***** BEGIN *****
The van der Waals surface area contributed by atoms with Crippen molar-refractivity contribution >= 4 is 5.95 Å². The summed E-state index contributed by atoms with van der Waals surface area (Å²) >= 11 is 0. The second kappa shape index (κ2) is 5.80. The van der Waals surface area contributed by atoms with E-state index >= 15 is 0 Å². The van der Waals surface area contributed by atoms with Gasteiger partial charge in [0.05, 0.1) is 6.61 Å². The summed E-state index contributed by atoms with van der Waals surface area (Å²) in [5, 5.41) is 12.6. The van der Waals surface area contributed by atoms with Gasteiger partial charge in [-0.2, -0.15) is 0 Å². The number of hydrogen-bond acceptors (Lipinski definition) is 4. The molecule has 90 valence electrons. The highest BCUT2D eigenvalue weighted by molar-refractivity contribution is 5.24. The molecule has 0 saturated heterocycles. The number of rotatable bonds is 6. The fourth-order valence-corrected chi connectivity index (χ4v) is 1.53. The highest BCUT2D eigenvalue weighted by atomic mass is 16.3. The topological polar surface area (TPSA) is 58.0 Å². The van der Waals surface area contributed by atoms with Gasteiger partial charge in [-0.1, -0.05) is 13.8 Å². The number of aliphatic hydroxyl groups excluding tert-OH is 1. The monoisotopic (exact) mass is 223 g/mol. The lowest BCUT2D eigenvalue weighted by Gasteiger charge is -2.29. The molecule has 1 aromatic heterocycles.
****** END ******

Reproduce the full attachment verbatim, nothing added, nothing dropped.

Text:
The van der Waals surface area contributed by atoms with Crippen molar-refractivity contribution >= 4 is 5.95 Å². The summed E-state index contributed by atoms with van der Waals surface area (Å²) >= 11 is 0. The second kappa shape index (κ2) is 5.80. The van der Waals surface area contributed by atoms with E-state index >= 15 is 0 Å². The van der Waals surface area contributed by atoms with Gasteiger partial charge in [0.05, 0.1) is 6.61 Å². The summed E-state index contributed by atoms with van der Waals surface area (Å²) in [5, 5.41) is 12.6. The van der Waals surface area contributed by atoms with Gasteiger partial charge in [-0.2, -0.15) is 0 Å². The number of hydrogen-bond acceptors (Lipinski definition) is 4. The molecule has 90 valence electrons. The highest BCUT2D eigenvalue weighted by molar-refractivity contribution is 5.24. The molecule has 0 saturated heterocycles. The number of rotatable bonds is 6. The fourth-order valence-corrected chi connectivity index (χ4v) is 1.53. The highest BCUT2D eigenvalue weighted by atomic mass is 16.3. The topological polar surface area (TPSA) is 58.0 Å². The van der Waals surface area contributed by atoms with Gasteiger partial charge in [-0.1, -0.05) is 13.8 Å². The number of aliphatic hydroxyl groups excluding tert-OH is 1. The monoisotopic (exact) mass is 223 g/mol. The lowest BCUT2D eigenvalue weighted by Gasteiger charge is -2.29. The molecule has 1 aromatic heterocycles.